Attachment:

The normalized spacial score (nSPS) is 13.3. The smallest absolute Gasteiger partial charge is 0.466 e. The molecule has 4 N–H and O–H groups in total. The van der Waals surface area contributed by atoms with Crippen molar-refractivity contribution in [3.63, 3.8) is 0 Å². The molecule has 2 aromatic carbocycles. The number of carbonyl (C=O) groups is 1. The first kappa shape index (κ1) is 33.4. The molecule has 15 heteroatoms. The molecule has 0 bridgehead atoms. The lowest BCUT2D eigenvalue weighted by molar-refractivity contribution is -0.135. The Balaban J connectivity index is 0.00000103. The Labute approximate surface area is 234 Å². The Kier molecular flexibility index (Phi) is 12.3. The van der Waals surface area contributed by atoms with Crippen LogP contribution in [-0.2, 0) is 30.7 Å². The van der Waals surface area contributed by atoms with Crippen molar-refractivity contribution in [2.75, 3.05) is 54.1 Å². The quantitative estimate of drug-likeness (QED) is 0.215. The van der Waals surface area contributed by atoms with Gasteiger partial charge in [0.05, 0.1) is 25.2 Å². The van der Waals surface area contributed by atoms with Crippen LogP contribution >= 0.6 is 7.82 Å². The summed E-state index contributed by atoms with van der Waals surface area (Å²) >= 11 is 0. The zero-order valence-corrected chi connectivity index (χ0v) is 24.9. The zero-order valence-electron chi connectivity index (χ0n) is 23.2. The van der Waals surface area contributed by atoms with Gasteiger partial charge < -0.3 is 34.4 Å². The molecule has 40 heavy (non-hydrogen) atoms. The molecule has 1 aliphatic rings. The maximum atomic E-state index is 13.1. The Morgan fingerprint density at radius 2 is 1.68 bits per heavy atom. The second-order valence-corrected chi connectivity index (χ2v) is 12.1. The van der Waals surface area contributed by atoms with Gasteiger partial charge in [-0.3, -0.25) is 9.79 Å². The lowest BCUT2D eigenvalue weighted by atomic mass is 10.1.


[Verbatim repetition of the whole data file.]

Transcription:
The normalized spacial score (nSPS) is 13.3. The smallest absolute Gasteiger partial charge is 0.466 e. The molecule has 4 N–H and O–H groups in total. The van der Waals surface area contributed by atoms with Crippen molar-refractivity contribution in [3.63, 3.8) is 0 Å². The molecule has 2 aromatic carbocycles. The number of carbonyl (C=O) groups is 1. The first kappa shape index (κ1) is 33.4. The molecule has 15 heteroatoms. The molecule has 0 bridgehead atoms. The lowest BCUT2D eigenvalue weighted by molar-refractivity contribution is -0.135. The Balaban J connectivity index is 0.00000103. The Labute approximate surface area is 234 Å². The Kier molecular flexibility index (Phi) is 12.3. The van der Waals surface area contributed by atoms with Crippen LogP contribution in [-0.2, 0) is 30.7 Å². The van der Waals surface area contributed by atoms with Crippen molar-refractivity contribution in [2.75, 3.05) is 54.1 Å². The quantitative estimate of drug-likeness (QED) is 0.215. The van der Waals surface area contributed by atoms with Gasteiger partial charge in [0.05, 0.1) is 25.2 Å². The van der Waals surface area contributed by atoms with Crippen LogP contribution >= 0.6 is 7.82 Å². The summed E-state index contributed by atoms with van der Waals surface area (Å²) >= 11 is 0. The zero-order valence-corrected chi connectivity index (χ0v) is 24.9. The zero-order valence-electron chi connectivity index (χ0n) is 23.2. The van der Waals surface area contributed by atoms with Gasteiger partial charge < -0.3 is 34.4 Å². The molecule has 40 heavy (non-hydrogen) atoms. The molecule has 1 aliphatic rings. The maximum atomic E-state index is 13.1. The Morgan fingerprint density at radius 2 is 1.68 bits per heavy atom. The second-order valence-corrected chi connectivity index (χ2v) is 12.1. The van der Waals surface area contributed by atoms with Gasteiger partial charge in [-0.3, -0.25) is 9.79 Å². The lowest BCUT2D eigenvalue weighted by atomic mass is 10.1.